Practising To See

You can’t be what you can’t see.
— Marian Wright Edelman

How can any transperson, growing up with mirrors tuned to limit their gendered possibilities to that which make others comfortable, ever see the possibilities that lie just beyond their vision?

How can we move past the socially imposed blinkers into what seems like secret knowledge, hidden by the cultural walls we see between the genders?

The biggest challenge I have is to help people see beyond the current limits of their vision, past the boundaries and expectations of conventional gender.  If they can see it, they can be it, but seeing it demands opening your eyes to a wide range of challenging visions.

We are trained to see the scary stuff, the stuff that should keep us in line, treading the straight and very narrow.   This is what people around us accept as normative, as the way that things are, so we learn to accept it too.

People can’t speak of what they do not yet see in themselves.    We cut the stories we tell about ourselves down to the language and concepts we have at hand, working hard to stay within the bounds of the known world, that which is already in the sight of those around us.

Moving beyond the current limits of your imagination requires feeding it with what was uncommon to you in the past.   It demands swinging the pendulum wide to find a new centre, one not bounded by what you are supposed to know.

To see beyond we have to let go of those barriers to sight, allowing us to see through walls.   The best way to do this is to learn to see through the eyes of other people who have very different experiences and assumptions to the ones that we grew up with.

The challenge isn’t finding new ways to be, the challenge is, as always, dropping the blocks you hold to that vision.  Unlearning what you know always has to come before opening your mind to what you do not yet know.  If you don’t do that, your beliefs of what is normal get in the way of seeing what is real.

It easy to tenaciously hold on to what you believe is the right way to see the world even in the face of evidence that the world is much, much more diverse and beautiful than we ever imagined it to be, that it holds possibilities far beyond our current sight and limits of understanding.

Before we can hold knowledge we have to build mental structures to hold it.   The discipline of understanding is in the way we categorize it.   Unless we are able to have access to what we know, we can never cross check it, never see the patterns that emerge or the contradictions we hold. Tearing down and rebuilding the bookshelves in our mind is the first step to moving beyond the limits of what we see, of what we know.

For me, the key to seeing beyond the imposed boundaries of gender was learning to see through the eyes of other people who were raised in another culture.   The more I engaged the narratives of women, the more I was able to see the possibilities and the limits, the delights and the pressures that exist inside the world of women.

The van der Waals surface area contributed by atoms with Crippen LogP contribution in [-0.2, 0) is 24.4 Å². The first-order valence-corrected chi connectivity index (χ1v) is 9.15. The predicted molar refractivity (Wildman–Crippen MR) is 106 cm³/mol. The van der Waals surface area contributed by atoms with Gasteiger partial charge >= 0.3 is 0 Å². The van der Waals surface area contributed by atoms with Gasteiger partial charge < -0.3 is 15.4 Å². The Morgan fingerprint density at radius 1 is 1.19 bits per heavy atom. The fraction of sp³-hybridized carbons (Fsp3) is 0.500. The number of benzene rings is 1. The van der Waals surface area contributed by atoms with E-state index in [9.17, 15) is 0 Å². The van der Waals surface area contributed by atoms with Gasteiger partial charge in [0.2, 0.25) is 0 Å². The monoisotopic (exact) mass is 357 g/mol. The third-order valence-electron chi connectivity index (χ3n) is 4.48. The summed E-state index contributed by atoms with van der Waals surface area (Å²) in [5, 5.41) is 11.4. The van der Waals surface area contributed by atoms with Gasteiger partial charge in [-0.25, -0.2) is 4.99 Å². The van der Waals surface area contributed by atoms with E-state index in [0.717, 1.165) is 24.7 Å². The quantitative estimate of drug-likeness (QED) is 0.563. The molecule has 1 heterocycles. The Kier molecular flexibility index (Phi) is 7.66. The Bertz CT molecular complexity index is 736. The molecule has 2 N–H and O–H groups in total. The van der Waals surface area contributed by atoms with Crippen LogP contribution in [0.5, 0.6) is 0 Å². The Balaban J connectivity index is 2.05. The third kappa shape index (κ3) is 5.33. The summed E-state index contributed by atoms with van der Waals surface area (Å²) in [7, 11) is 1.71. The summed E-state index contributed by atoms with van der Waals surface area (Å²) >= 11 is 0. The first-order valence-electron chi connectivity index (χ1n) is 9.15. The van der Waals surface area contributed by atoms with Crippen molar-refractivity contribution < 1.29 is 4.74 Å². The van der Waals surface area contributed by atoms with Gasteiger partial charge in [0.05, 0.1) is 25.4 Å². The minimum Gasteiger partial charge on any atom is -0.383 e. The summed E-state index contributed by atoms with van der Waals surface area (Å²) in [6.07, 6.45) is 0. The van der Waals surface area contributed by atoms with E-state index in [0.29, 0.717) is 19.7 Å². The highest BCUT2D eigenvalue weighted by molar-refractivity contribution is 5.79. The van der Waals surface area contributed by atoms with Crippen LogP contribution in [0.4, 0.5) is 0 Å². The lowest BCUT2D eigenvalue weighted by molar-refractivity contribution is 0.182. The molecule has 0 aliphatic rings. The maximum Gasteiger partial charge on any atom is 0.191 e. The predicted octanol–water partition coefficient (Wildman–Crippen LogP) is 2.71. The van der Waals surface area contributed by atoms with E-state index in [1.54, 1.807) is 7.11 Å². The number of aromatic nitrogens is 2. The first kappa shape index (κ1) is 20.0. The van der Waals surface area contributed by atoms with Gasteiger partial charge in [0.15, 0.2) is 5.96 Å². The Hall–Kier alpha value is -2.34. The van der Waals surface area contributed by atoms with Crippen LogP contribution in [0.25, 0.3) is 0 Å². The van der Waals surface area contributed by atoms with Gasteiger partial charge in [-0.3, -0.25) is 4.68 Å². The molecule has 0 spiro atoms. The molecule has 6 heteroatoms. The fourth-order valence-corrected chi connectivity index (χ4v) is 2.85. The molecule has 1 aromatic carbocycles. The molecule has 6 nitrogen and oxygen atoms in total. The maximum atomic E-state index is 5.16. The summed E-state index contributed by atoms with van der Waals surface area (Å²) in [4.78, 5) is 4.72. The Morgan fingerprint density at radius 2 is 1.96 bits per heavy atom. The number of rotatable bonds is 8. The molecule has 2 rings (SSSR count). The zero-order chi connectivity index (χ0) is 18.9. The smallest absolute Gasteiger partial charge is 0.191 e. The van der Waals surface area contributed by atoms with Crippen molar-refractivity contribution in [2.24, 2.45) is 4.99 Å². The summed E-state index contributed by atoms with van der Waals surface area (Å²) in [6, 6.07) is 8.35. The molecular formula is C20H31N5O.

Using the stories of women to see as they do, I was able to see past the boundaries of my own silo of acculturation, beyond my own frustration and rage.   It turns out that women already had solutions for the challenges of my heart, from dealing with emotional blowups to negotiating with men without being one to finding pleasure without erections.

As children we are open to the stories of those around us as we look to get a bigger picture of the world, of our place in it, and of the possibilities that are open to us.  Wide eyed and curious we take everything in, often working to imitate what we see around us in the process of play.

As teenagers we try on many different ways of being, assuming poses and attitudes to see what works for us, what fits us.   We look to other people and borrow their observations, their choices and their words to find though synthesis a personal way of expression.

When we grow up, though, we often think that we have become fixed, locked into who we are, only seeing the world through our own filters, biases and expectations.   We don’t see any need or use to see outside our own constructions, falling inward and losing sight of what could be if we opened our eyes, our minds and our hearts.

To see better, we must learn to practise seeing, becoming still and open to the world.  Seeing beyond our expectations, letting others visions inform and guide us, lets us move beyond our own blocks.

For many, the simple expedient of throwing away what does not fit neatly in with what they already know means that they will never expand the limits of their vision.

If you overlook the bit of information that will cause you to question everything, cause you to open your eyes and see the world in a whole new light, you will remain blind and ignorant to the need for change.

When we try and impose our own expectations over the wide world, choosing to take the past

Opening your eyes isn’t as easy as it sounds.   The limits of our understanding are the limits of our perception.  The limits of our perception are the limits of our expectations.  Unless we expect the unexpected and open to wider visions we will never really open our eyes.

Every humans has their own view of the world we share.  Until we open to those visions, there is no way to expand our own sight, our own understandings, and our own imaginings of what we can be.

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